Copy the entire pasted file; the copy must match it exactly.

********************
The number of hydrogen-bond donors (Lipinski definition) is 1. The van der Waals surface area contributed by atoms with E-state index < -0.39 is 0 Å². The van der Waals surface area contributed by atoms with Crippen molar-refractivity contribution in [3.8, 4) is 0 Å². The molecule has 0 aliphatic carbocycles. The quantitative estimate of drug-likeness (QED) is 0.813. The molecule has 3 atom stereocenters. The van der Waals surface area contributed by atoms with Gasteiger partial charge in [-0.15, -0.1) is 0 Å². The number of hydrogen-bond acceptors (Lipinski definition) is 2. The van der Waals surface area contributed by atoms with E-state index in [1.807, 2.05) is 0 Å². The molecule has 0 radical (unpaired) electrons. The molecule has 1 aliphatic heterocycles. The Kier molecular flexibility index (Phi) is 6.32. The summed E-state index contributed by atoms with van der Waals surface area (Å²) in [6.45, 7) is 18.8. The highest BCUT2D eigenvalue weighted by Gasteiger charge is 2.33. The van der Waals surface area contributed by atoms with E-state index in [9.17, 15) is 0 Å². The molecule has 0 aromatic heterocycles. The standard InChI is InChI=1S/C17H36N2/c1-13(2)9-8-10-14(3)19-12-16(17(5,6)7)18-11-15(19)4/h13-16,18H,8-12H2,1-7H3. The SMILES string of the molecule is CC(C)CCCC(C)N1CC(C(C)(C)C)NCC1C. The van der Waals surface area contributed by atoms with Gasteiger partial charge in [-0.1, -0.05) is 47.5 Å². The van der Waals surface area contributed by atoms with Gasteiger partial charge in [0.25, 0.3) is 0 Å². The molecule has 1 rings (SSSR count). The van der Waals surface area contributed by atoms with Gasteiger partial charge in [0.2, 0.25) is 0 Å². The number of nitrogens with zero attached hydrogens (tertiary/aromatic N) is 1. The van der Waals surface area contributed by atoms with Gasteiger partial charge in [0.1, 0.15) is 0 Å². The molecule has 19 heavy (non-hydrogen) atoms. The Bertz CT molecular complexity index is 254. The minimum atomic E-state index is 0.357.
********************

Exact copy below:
The number of hydrogen-bond donors (Lipinski definition) is 1. The van der Waals surface area contributed by atoms with E-state index < -0.39 is 0 Å². The van der Waals surface area contributed by atoms with Crippen molar-refractivity contribution in [3.8, 4) is 0 Å². The molecule has 0 aliphatic carbocycles. The quantitative estimate of drug-likeness (QED) is 0.813. The molecule has 3 atom stereocenters. The van der Waals surface area contributed by atoms with Gasteiger partial charge in [-0.15, -0.1) is 0 Å². The number of hydrogen-bond acceptors (Lipinski definition) is 2. The van der Waals surface area contributed by atoms with E-state index in [1.807, 2.05) is 0 Å². The molecule has 0 radical (unpaired) electrons. The molecule has 1 aliphatic heterocycles. The Kier molecular flexibility index (Phi) is 6.32. The summed E-state index contributed by atoms with van der Waals surface area (Å²) in [6.45, 7) is 18.8. The highest BCUT2D eigenvalue weighted by Gasteiger charge is 2.33. The van der Waals surface area contributed by atoms with E-state index in [9.17, 15) is 0 Å². The molecule has 0 aromatic heterocycles. The standard InChI is InChI=1S/C17H36N2/c1-13(2)9-8-10-14(3)19-12-16(17(5,6)7)18-11-15(19)4/h13-16,18H,8-12H2,1-7H3. The SMILES string of the molecule is CC(C)CCCC(C)N1CC(C(C)(C)C)NCC1C. The van der Waals surface area contributed by atoms with Gasteiger partial charge in [-0.1, -0.05) is 47.5 Å². The van der Waals surface area contributed by atoms with Gasteiger partial charge in [0.25, 0.3) is 0 Å². The molecule has 1 rings (SSSR count). The van der Waals surface area contributed by atoms with Gasteiger partial charge in [0.2, 0.25) is 0 Å². The number of nitrogens with zero attached hydrogens (tertiary/aromatic N) is 1. The van der Waals surface area contributed by atoms with Gasteiger partial charge in [0.1, 0.15) is 0 Å². The molecule has 19 heavy (non-hydrogen) atoms. The Bertz CT molecular complexity index is 254. The minimum atomic E-state index is 0.357.